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    Re: making your own almanac
    From: Joel Silverberg
    Date: 2007 Jan 13, 16:45 -0500

       Thanks for the recommendation to read "Yankee Stargazer".   I will
    try to find a copy in one of my libraries and read it.   Let me respond
    to your question about what aspect of almanac construction interests
        I am not looking for the "best modern methods".  I'd like to know
    more about how Bowditch, and his contemporaries (but also his 18th
    century and 17th century predecessors) put together their almanacs
    (other than copying other peoples works).  It would be helpful to know
    how to put together my own using "semi-traditional" or even
    "traditional" methods.
    A related interest is possibly not directly related to the writing of
    almanacs, but then again perhaps it is.   The celestial navigation of
    the day seems to involve a lot of looking things up in elaborate
    tables, but I'm trying to better understand how those tables were put
    together in the first place, that is ... what is their mathematical
    I've been working with an 1830 edition of Bowditch for a while, looking
    at his various methods for clearing the lunar distance, and I'm not
    really getting what the tables for "1st correction" "2nd correction",
    etc are doing, or exactly his algorithm for combining the many tabular
    values works.
    I am slowly translating de Mendoza y Rios' 1797 presentation to the
    Royal Society on lunars and it has been helpful.  I found a web site
    which linked to another site which gave a complete (100 pages or so)
    scanned image of the presentation as reported in the Philosophical
    Transactions.  Fortunately I printed out a paper copy of the entire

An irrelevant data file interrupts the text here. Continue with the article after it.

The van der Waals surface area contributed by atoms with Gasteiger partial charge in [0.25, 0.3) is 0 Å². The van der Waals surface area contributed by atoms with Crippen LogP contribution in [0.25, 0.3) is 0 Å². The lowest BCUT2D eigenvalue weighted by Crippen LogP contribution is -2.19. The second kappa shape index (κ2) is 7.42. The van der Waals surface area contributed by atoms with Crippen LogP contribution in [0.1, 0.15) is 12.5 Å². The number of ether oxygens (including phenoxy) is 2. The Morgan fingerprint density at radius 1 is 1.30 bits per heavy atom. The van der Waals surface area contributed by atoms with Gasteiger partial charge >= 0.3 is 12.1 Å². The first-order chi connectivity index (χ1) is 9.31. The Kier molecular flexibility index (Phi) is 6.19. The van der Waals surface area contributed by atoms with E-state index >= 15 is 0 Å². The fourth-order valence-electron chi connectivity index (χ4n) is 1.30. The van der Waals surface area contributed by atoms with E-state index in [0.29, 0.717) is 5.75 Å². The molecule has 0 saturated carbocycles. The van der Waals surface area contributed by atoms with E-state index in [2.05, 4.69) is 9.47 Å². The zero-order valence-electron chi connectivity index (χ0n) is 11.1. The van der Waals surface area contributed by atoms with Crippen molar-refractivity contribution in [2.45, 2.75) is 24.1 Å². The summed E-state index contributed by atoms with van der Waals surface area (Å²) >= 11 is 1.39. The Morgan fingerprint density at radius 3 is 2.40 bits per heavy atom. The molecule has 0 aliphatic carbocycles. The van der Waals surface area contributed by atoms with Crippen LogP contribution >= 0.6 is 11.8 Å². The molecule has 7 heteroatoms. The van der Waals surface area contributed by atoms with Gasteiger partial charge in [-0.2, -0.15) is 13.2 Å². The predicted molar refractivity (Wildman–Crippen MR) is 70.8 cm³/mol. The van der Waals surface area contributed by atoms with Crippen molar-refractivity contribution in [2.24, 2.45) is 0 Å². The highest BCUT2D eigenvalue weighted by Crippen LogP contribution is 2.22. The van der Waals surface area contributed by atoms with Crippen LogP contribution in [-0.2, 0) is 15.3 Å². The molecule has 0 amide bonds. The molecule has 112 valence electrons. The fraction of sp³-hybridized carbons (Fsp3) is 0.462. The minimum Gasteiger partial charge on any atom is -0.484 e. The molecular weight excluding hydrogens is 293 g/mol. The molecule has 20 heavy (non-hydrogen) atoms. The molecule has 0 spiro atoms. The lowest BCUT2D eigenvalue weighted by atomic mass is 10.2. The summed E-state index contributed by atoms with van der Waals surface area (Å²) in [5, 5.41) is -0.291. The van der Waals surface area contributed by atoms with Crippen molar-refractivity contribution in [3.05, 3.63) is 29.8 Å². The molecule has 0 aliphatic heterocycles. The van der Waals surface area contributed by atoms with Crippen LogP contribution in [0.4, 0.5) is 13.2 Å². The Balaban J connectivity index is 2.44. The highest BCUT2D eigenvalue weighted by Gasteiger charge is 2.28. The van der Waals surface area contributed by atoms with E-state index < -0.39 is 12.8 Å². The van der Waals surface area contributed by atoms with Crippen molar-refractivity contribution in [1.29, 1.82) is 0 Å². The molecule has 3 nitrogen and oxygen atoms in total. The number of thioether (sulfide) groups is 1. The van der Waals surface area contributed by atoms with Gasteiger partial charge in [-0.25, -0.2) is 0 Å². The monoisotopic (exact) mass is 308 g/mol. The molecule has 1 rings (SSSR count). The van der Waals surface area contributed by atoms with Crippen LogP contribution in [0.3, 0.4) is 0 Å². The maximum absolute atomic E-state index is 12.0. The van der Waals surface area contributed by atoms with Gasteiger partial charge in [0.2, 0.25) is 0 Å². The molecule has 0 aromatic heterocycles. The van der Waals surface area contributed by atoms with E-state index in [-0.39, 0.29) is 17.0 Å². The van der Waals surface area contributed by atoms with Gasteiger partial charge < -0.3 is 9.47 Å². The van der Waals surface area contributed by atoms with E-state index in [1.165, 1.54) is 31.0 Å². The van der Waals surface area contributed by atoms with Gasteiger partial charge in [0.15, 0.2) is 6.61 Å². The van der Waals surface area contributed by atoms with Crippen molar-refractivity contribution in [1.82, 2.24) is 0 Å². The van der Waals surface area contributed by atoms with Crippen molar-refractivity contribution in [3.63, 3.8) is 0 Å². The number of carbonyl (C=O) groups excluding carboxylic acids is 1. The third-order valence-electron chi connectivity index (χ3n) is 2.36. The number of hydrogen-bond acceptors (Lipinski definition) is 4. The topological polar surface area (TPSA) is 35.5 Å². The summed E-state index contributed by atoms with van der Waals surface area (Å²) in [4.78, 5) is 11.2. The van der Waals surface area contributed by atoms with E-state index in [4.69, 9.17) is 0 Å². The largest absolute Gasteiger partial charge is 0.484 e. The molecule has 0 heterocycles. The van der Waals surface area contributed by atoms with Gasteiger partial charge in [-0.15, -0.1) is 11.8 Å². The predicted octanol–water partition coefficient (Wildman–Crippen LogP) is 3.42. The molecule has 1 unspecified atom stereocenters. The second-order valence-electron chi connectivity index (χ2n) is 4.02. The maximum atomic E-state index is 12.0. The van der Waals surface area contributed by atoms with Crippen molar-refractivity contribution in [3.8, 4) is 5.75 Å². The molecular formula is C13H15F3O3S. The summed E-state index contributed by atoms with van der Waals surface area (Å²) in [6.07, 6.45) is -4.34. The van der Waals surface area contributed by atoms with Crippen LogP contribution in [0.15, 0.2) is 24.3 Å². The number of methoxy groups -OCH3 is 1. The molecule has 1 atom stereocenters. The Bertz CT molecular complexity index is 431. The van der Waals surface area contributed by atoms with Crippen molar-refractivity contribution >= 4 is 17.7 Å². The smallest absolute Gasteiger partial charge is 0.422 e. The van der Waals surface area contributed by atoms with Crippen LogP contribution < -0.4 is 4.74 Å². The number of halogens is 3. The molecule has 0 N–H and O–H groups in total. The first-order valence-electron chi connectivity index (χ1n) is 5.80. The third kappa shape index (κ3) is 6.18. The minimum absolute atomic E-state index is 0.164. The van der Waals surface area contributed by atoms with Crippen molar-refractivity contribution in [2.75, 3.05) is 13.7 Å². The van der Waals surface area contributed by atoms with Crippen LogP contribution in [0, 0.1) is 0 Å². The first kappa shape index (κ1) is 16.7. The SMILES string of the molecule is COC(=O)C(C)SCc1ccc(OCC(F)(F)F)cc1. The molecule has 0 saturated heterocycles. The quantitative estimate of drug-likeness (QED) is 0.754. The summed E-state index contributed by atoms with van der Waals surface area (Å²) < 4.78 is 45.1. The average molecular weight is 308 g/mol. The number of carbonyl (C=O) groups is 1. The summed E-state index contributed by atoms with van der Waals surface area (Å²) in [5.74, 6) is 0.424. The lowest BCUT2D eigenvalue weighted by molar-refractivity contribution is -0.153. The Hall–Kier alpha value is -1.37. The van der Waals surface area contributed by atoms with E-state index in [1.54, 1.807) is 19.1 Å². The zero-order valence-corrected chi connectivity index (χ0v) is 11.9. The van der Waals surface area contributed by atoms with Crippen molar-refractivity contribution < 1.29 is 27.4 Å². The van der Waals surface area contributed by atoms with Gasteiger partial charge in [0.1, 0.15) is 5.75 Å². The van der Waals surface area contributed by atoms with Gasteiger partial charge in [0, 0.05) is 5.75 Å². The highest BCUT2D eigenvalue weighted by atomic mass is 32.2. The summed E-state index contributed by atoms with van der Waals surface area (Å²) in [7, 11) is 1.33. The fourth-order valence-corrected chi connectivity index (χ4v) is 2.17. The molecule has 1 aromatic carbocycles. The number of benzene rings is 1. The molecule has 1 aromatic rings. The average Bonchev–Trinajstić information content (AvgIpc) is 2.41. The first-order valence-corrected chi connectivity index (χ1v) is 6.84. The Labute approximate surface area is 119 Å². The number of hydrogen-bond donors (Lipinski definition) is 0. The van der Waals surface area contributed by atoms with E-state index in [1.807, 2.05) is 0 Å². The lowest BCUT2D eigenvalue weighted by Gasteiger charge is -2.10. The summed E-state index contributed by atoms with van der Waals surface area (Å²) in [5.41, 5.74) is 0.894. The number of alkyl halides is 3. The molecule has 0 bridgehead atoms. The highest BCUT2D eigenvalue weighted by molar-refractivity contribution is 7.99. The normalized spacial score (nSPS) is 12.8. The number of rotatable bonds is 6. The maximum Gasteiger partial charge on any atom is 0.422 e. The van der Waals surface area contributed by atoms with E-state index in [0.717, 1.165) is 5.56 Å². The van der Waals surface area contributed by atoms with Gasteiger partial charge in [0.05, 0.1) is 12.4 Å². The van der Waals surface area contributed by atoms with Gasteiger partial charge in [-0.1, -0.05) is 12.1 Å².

presentation [although I could only get it one page at a time], because
    I can not remember where I found this site and have been uable to
    locate it again using Google, etc.
    I am also trying to decipher what Cotter has to say in his "History of
    Nautical Astronomy".  It seems to me that there are more than a few
    errors in this book and much that is incompletely explained, but
    perhaps I just haven't spent enough time studying it.
    FrankReedCT@aol.com wrote:
    > "Can anyone on the list direct me to some (simple?) sources that  would
    > describe how one would go about making his or her own  almanac.   I just
    > finished reading a fictional biography of  Nathaniel Bowditch called
    > "carry on Mr Bowditch" that was written for young  adults in the 1950's.
    > The author has the 14 year old Bowditch "writing his  own almanac" .
    > Whether or not this actually happened, I am curious as to how  one would
    > approach this task."
    > Can you elaborate on which aspect of this interests you? Do you want to  know
    > how Bowditch and contemporaries might have assembled an almanac? Do you  want
    > to make your own almanac using semi-traditional methods? Do you want  to make
    > your own almanac using the best modern methods? Or something else  entirely.
    > By the way, the book "Carry on Mr. Bowditch" is a great read but it  contains
    > numerous factual inaccuracies. Most importantly, the whole "eureka"  moment
    > about lunars and measuring three stars and all that and the very idea  that
    > Bowditch somehow revolutionized the lunar distance method is just plain  hogwash
    > (she was repeating and then magnifying a common mis-statement). That  said,
    > yes, it's true that young Bowditch made his own almanac. But this is  partly a
    > game of smoke and mirrors. Tools were available in the era that would  enable
    > any industrious person to publish his or her own almanac localized for  the
    > observer's location. A comparable modern task would be porting an  open-source
    > software product to a new platform. It looks difficult if you don't  know
    > anything about it. You can imagine a teen today being declared a  genius for porting
    > a piece of software to his cell phone --if the people seeing  the result know
    > nothing about software development. Yes, it's a nice  project that requires
    > attention and hard work but no more than  that. Creating his own almanac in
    > Bowditch's era shows, above all, the  creative power of innocence. Bowditch
    > didn't know that he was too young  to make his own almanac by any reasonable
    > measure, so he did it  anyway.
    > Finally, if you would like to read a real biography of Nathaniel Bowditch,
    > get a copy of "Yankee Stargazer" by Berry. It's good. There are several others,
    >  all fairly bad.
    > -FER
    > 42.0N  87.7W, or 41.4N  72.1W.
    > www.HistoricalAtlas.com/lunars
    > ------------------------------
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